RBTH: Describe briefly what Siberia is for you

I.F.: It’s frost, really cold air and cigarette smoke. And trees and snow. And the sound of snow when you walk on it when it’s really, really cold. I saw the ice sculpture of Ermak in Yakutsk that is 20 feet tall. I saw a sable in the wild when I was in Sakha. For me that was incredible – a sable, the animal. Unbelievable.

RBTH: Do you think that Siberians have a unique character different from people in other parts of Russia?

I.F.: I think Siberians are more independent-minded and they are friendly in a way that people in Moscow are not.

The other thing that they have – they are not afraid of Siberia. People in St. Petersburg would say ‘Oh, you’ll be killed or robbed if you go there.”

RBTH: Was a city you liked best?

I.F.: I had the most fun in Novosibirsk because I didn’t have to work much there and I stayed in a nice hotel and I went to movies, to museums. For history, Tobolsk was wonderful. And then Irkutsk, because I became very passionate about the Decembrists: they are very inspiring people. 

RBTH: You said in your book that Siberia is not only the Gulag, but it is the Gulag, too.

I.F.: First off, it was hard to find a Gulag to visit. I did find one in the Sakha Republic, a little bit west from Oymyakon and it was the most terrible thing I’ve ever seen, but in the same time very fascinating because nothing changed, it was like frozen in time. The camps were all along the road, so you can stop and see them. There were raw boards where people slept. In America we also have sights that are very gloomy, but at least we put up markers. It needs a marker and it needs historians to uncover what happened there.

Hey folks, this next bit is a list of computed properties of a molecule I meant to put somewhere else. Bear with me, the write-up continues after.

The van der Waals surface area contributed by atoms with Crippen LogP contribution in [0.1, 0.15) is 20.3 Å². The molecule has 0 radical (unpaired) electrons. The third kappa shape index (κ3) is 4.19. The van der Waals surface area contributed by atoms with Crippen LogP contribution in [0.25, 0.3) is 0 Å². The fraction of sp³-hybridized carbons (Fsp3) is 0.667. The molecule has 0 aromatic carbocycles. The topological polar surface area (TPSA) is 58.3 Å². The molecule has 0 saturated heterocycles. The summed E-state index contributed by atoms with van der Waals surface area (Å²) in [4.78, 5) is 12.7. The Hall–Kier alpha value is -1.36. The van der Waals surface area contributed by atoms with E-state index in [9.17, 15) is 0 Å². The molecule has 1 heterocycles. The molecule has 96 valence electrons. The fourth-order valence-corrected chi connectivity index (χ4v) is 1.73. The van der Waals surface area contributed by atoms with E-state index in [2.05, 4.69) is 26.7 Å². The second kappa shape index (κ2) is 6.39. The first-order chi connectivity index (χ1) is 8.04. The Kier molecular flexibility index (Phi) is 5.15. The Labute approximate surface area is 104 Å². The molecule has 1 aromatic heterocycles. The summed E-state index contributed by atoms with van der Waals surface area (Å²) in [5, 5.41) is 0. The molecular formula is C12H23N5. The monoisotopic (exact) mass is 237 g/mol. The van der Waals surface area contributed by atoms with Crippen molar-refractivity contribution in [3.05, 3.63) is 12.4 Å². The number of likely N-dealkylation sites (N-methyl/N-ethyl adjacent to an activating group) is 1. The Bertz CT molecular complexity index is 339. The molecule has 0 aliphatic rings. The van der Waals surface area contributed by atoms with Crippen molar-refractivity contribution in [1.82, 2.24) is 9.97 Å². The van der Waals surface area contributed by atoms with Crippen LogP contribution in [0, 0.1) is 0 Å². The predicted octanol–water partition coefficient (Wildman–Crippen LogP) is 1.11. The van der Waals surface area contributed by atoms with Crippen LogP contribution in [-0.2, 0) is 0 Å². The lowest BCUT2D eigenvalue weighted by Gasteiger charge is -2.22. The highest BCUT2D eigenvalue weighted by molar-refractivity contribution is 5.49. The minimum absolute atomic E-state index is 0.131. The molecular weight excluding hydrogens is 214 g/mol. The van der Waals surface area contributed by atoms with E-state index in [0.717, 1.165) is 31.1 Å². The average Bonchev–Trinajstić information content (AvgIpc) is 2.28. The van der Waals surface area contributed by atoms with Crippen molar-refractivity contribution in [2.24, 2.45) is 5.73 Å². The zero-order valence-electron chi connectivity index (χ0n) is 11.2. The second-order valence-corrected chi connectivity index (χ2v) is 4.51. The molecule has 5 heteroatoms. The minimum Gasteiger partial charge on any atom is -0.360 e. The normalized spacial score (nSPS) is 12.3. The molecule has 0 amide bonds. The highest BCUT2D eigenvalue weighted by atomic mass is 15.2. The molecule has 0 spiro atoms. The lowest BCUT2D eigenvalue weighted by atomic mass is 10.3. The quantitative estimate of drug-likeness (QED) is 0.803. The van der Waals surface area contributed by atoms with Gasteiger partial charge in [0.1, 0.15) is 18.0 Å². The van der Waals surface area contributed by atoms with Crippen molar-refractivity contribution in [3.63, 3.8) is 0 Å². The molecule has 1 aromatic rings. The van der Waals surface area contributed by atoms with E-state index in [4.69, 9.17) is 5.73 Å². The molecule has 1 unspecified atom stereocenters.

5 things that impressed Frazier:

1) I was impressed with ability of people to repair their cars. They were just stopping, finding a place by the side of the road and making repairs.

2) The beauty of Siberia took me by surprise. I read many things about Baikal, but I have never seen water that clear in my life. I saw the moon and it was glittering on the water of Baikal and the water was so clean that the moon glittered in different way, like you are looking at sable fur.

3) In America, the idea of riding into the sunset, riding west is hopeful. For Russians, riding east is both exciting and frightening. If you look at the roads of Siberia, how they disappear into the horizon, you have mixed feelings: maybe you’re on your way to Beijing or maybe to exile or prison.

4) I went to Irkutsk and I saw a museum of the Decembrists and I read everything about them. I even read the memoirs of Yakushkin in Russian with a dictionary and it took me about 18 months.

5) In the U.S., the tumbleweed is a symbol in Hollywood Westerns, this weed rolling along a dusty wind. But it’s a Russian plant that never existed in the West of America before Russian immigrants brought it with the corn they brought to grow.


RBTH: In 1901, British author John Foster Fraser wrote a book called “The Real Siberia” in which he compared the region with the United States and said that it had the potential to some day be as developed as that country. Do you think there is any truth in this prediction?  

I.F.: No. Parts of it are really developed with gas and stuff like that. They built BAM because of minerals along that line. But by the time they finished it, the Soviet times were over and there were already not many people to develop the area. The author was from an optimistic generation and the future is hard to guess. Now because of global warming, Siberia could be under water, who knows.

RBTH: Have you seen any major changes in your travels to Siberia after the research for your book ended?

I.F.: This is my first time in Siberia since then. And it is less Soviet. But I am visiting big cities, and I am sure that cities that were closed cities have yet to become modern.